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Pioneering HIV Activist Prudence Mabele Passes Away

Pioneering HIV Activist Prudence Mabele Passes Away

The South African activist’s passing comes during a time when she felt betrayed by her own organization, Positive Women's Network. 

On July 10th, the world lost one of its greatest warriors in the fight against HIV. Prudence Nobantu Mabele, who had spent most of her life fighting stigma and lobbying the South African government for change, was only 46 when she passed away this month after a battle with pneumonia, reports BBC News.

Mabele was an 18-year-old college student with a bright future when she discovered her HIV diagnoses in 1990. At the time, little was known about the virus, and stigma and ignorance prevailed. But in 1992, rather than staying silent about her condition (which was encouraged by her community), Mabele showed amazing courage by coming out publicly as HIV-positive, becoming one of the first black women in South Africa to do so.

It was this act of bravery that led to a lifetime of activism for Mabele, who would spend the following years trying to break the stigma surrounding HIV in her community, and by 1996 she founded the Positive Women’s Network.

Sadly, Mabele spent the last two years of her life fighting an internal battle with the organization that she started, which had been divided by corruption, according to those closest to her. Her friend Bev Ditsie says Mabele died feeling “broken” and “betrayed,” as reported in South African news outlet, IOL.

Though the details of the discord within the organization were not reported, Mark Heywood’s (co-founder of Treatment Action Campaign) emotional words at Mabele’s funeral echo Ditsie’s comments of betrayal:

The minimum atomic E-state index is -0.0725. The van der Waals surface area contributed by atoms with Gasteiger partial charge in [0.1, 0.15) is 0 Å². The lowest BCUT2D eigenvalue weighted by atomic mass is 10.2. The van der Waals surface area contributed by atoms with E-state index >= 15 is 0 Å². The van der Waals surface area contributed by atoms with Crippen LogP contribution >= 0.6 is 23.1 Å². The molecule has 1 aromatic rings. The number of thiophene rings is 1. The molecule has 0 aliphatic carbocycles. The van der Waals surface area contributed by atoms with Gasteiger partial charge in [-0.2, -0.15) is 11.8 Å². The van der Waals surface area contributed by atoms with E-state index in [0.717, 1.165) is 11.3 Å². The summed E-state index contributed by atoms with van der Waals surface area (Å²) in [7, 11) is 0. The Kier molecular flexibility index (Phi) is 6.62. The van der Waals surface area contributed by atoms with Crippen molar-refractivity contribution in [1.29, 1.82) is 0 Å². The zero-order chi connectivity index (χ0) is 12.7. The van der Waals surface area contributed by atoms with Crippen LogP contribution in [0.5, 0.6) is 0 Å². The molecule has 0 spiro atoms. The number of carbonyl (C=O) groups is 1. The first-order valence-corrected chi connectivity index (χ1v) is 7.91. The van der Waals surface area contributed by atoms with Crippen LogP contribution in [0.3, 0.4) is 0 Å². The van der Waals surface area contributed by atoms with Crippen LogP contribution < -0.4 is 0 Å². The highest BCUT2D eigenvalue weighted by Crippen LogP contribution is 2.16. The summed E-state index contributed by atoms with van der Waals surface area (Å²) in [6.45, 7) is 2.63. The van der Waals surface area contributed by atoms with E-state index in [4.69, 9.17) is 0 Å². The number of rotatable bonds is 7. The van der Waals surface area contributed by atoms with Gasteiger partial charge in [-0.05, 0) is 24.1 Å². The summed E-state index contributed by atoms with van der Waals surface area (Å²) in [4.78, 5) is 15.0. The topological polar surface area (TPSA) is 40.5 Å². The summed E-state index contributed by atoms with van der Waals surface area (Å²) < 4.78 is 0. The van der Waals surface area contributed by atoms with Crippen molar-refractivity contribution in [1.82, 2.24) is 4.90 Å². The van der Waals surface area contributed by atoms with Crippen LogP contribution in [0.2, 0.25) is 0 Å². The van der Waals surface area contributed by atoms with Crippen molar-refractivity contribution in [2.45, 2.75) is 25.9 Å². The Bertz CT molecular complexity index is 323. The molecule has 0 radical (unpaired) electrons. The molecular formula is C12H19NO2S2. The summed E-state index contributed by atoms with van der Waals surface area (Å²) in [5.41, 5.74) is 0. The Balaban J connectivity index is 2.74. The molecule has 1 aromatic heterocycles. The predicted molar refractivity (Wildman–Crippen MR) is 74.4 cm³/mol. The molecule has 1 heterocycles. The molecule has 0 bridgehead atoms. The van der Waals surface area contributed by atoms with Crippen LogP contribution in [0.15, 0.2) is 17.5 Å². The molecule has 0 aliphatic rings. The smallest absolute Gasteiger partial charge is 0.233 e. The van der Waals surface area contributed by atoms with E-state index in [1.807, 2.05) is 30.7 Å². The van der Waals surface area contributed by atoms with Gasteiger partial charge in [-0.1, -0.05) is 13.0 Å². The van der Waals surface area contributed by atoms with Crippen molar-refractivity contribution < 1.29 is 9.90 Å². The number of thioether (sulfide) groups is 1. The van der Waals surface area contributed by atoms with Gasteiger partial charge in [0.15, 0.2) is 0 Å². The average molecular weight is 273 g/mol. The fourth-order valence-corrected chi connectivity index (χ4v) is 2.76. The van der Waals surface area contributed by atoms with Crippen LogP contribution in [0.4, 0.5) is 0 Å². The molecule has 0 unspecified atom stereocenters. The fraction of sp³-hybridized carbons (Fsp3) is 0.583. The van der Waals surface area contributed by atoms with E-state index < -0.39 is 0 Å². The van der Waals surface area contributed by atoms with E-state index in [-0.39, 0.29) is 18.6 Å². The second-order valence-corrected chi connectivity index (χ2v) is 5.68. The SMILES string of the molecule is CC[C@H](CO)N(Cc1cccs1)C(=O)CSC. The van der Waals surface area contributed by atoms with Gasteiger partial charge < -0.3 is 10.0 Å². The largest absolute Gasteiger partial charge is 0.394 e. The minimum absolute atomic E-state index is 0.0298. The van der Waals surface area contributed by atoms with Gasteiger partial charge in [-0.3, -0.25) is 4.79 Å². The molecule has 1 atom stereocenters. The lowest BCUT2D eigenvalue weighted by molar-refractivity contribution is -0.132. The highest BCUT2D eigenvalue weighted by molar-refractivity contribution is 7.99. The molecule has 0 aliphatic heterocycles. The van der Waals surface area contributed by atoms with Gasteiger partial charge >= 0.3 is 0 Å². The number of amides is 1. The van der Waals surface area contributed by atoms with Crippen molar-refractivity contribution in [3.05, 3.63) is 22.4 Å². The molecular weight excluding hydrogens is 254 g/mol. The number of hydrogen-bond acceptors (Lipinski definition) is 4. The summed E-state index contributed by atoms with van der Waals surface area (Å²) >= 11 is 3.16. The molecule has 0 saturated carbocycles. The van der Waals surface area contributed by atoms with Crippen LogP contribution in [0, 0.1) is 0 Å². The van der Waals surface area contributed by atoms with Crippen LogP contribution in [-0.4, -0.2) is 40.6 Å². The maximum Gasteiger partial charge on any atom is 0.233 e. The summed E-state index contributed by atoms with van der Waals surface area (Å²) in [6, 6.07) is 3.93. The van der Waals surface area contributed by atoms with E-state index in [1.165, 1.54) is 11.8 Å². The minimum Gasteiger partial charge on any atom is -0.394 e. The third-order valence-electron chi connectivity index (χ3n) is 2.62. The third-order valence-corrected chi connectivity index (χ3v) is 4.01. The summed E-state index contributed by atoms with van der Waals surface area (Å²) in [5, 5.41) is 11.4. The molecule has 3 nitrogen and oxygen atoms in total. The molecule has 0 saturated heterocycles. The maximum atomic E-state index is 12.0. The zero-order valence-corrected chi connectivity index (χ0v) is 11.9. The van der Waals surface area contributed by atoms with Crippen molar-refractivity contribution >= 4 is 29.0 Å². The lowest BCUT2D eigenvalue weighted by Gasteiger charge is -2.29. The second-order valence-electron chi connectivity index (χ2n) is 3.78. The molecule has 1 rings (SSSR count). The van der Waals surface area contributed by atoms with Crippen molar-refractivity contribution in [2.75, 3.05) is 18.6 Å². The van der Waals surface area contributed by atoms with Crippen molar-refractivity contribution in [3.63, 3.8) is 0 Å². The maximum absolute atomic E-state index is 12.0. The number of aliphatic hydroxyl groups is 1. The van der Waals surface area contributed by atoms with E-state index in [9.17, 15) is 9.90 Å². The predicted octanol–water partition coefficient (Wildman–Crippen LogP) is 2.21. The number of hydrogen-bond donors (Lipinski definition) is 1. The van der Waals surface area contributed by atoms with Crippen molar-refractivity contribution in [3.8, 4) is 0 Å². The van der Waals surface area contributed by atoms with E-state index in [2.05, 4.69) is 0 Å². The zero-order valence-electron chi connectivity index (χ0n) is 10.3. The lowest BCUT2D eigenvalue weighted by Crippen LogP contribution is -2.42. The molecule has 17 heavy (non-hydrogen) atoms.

“Two years ago you wrote to me to complain about people who stabbed you in the back. I'm sorry you died feeling betrayed,” Heywood said. “At the time of your death I hear people lament that civil society is divided. There are two streams in civil society. Yours is the stream that flows cleanly and clearly. We are divided against corruption, against those who are parasitical on the response to Aids. We will build unity. Yes we will. But it will not be a fake unity. It will be unity with the poor, the marginalized, the violated and discriminated against.”

Deputy president Cyril Ramaphosa, health minister Aaron Motsoaledi, and director of United Nations Women, Phumzile Mlambo-Ngcuka, were among the mourners at the funeral.

Heywood said that Mabele's life-long activism was an inspiration to others, and that South Africans had a responsibility to fulfill some of Mabele's wishes.

“You were an activist, a warrior woman, a woman in a line of activists, some of whom are still larger than life. Indeed the best leaders I know are women who have risen to fight in solidarity with other women,” continued Heywood. “A book should be written about your life. We need to tell your story not just to those who know it but to those who don’t because it is a story of courage and hope.”

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